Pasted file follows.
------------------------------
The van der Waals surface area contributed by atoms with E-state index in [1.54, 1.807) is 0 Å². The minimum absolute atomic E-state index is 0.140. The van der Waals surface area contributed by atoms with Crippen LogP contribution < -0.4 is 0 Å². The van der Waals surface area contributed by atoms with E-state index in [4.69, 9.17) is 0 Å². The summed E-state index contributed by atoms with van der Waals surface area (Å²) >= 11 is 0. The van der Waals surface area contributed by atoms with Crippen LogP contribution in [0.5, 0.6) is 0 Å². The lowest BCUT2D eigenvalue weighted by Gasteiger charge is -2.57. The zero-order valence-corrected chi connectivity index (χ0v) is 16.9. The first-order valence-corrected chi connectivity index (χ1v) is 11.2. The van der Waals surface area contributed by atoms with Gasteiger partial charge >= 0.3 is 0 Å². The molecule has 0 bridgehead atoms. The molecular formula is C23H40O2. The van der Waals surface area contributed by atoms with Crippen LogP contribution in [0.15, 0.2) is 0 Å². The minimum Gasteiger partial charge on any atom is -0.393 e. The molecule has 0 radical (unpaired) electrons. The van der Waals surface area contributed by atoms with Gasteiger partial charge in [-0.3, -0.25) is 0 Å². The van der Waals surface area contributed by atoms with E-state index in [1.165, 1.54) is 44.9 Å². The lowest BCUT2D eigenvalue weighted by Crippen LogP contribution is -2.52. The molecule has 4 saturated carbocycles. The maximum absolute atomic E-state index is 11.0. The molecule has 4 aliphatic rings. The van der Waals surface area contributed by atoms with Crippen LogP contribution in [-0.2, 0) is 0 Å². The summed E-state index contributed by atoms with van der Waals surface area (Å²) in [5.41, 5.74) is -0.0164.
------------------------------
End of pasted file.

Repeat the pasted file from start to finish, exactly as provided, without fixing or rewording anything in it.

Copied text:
The van der Waals surface area contributed by atoms with E-state index in [1.54, 1.807) is 0 Å². The minimum absolute atomic E-state index is 0.140. The van der Waals surface area contributed by atoms with Crippen LogP contribution < -0.4 is 0 Å². The van der Waals surface area contributed by atoms with E-state index in [4.69, 9.17) is 0 Å². The summed E-state index contributed by atoms with van der Waals surface area (Å²) >= 11 is 0. The van der Waals surface area contributed by atoms with Crippen LogP contribution in [0.5, 0.6) is 0 Å². The lowest BCUT2D eigenvalue weighted by Gasteiger charge is -2.57. The zero-order valence-corrected chi connectivity index (χ0v) is 16.9. The first-order valence-corrected chi connectivity index (χ1v) is 11.2. The van der Waals surface area contributed by atoms with Gasteiger partial charge >= 0.3 is 0 Å². The molecule has 0 bridgehead atoms. The molecular formula is C23H40O2. The van der Waals surface area contributed by atoms with Crippen LogP contribution in [0.15, 0.2) is 0 Å². The minimum Gasteiger partial charge on any atom is -0.393 e. The molecule has 0 radical (unpaired) electrons. The van der Waals surface area contributed by atoms with Gasteiger partial charge in [-0.3, -0.25) is 0 Å². The van der Waals surface area contributed by atoms with E-state index in [1.165, 1.54) is 44.9 Å². The lowest BCUT2D eigenvalue weighted by Crippen LogP contribution is -2.52. The molecule has 4 saturated carbocycles. The maximum absolute atomic E-state index is 11.0. The molecule has 4 aliphatic rings. The van der Waals surface area contributed by atoms with Crippen LogP contribution in [-0.2, 0) is 0 Å². The summed E-state index contributed by atoms with van der Waals surface area (Å²) in [5.41, 5.74) is -0.0164.